I looked at the mountains, as if they could give me strength. “Questions about God,” I said, returning eye contact. “The reliability of the Bible, moral questions, things like that.” There was no point in remaining cold. John mattered more than my frustration did. Besides, I had five more days in Idaho that I could spend moping. 

John paused, changing out the bait on his line. He knelt before my ice hole and stuck his hand into it. “It will start to freeze over again if we don’t keep it clear of ice.” The water was no match for the 20-degree air. He removed the ice from Adam’s spot too and then pulled out a bag of tortilla chips and nacho cheese from our gear. I relaxed, but then upon returning to his foldable chair, he said, “I’ve wondered about evolution.” 

Over the next few hours, the three of us would talk about sexuality or understanding Genesis or the infallibility of scripture, and then Adam or John would catch a fish (I never caught one, but Adam let me take a picture with his trout, so I at least got an Instagram-worthy photo of myself in thrifted snow gear on a snow-covered lake holding a very cold fish). They would get up and take the fish off the hook and rebait their lines. Then they would sit down, and the conversation would pick up right where we left off. 

As for me, engaged in precisely the kind of discussions that I was trying to avoid, I found myself praying that somehow I would be compassionate to John in the midst of my profound weakness. Even though I was tired and confused, I still believed that Jesus rose out of the grave, and I still believed that there was nothing more important for John to know.  

At the end of the day, we wound our lines for the last time. John said, “I want to believe in God, sometimes I just struggle with it. But I’ve never heard anyone talk about Him like you do.” 

And all I could think of was that I struggle with God too. I have questions too. I have doubts and fears and I get nervous and afraid. But somehow, in a way that God only could, He found a way to speak to me even when I looked at the mountains in derision. And somehow, I’d like to think, He gave me some words to help John, whom He loved.  

In the middle of Magic Reservoir, I wasn’t looking for words to help someone. I actively resisted having a conversation. I certainly wasn’t looking to share the love of God with anyone. But God is not bound by my unbelief or even my unwillingness. He simply chooses his broken vessels and does His work.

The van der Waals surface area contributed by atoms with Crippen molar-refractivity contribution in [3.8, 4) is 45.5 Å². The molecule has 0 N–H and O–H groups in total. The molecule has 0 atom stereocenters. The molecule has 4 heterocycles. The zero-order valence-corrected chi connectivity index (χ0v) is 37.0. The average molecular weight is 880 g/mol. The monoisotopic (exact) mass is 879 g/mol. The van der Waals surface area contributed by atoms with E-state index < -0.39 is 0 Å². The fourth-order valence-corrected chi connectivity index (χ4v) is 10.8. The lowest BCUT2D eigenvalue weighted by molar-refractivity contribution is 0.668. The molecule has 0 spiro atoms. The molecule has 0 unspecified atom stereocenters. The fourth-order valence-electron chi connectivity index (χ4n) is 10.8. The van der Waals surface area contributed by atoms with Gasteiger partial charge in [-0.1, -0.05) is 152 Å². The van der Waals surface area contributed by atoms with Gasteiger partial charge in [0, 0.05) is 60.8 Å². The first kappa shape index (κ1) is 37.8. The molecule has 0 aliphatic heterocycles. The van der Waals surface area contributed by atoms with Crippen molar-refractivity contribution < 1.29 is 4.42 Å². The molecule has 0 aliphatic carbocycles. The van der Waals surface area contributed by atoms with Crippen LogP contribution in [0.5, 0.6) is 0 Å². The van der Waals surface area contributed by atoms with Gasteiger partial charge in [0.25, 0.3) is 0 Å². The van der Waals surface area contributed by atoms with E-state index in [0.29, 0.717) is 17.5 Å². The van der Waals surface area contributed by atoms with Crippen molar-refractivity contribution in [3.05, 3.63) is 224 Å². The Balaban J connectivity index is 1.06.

As we got in John’s truck to leave, he paused, looking at the ice banks before us. “They have melted some, so we might have to push the gas for a minute here.” It was an understatement. The truck rocked back and forth on the melting ice like a fair ride for a very long twenty seconds. But we got on solid ground, and we began the long, winding drive back home through the mountains that my God made. 

I did not leave Idaho with changed circumstances. I did not leave Idaho with a renewed appreciation for my many blessings. I didn’t even leave it particularly well-rested.  

But in addition to my overstuffed suitcase (filled with all my new snow gear), I left with the knowledge that God saw me and that He can warm my cold heart. God was bigger than where I was; I could not escape Him—or His love. I had traveled 2,000 miles to avoid my own questions and fears, and He decided to meet me right there in the middle of a frozen reservoir.  

As my plane back to Atlanta coasted above the Rockies, I leaned back in my seat. Even though I felt lost and confused, it was enough, at that moment, to know that my God made the mountains below me with His word. Regardless of how I felt, I was found in Him. He was good, He could be trusted, and He would hold me when I struggled to hold on to Him.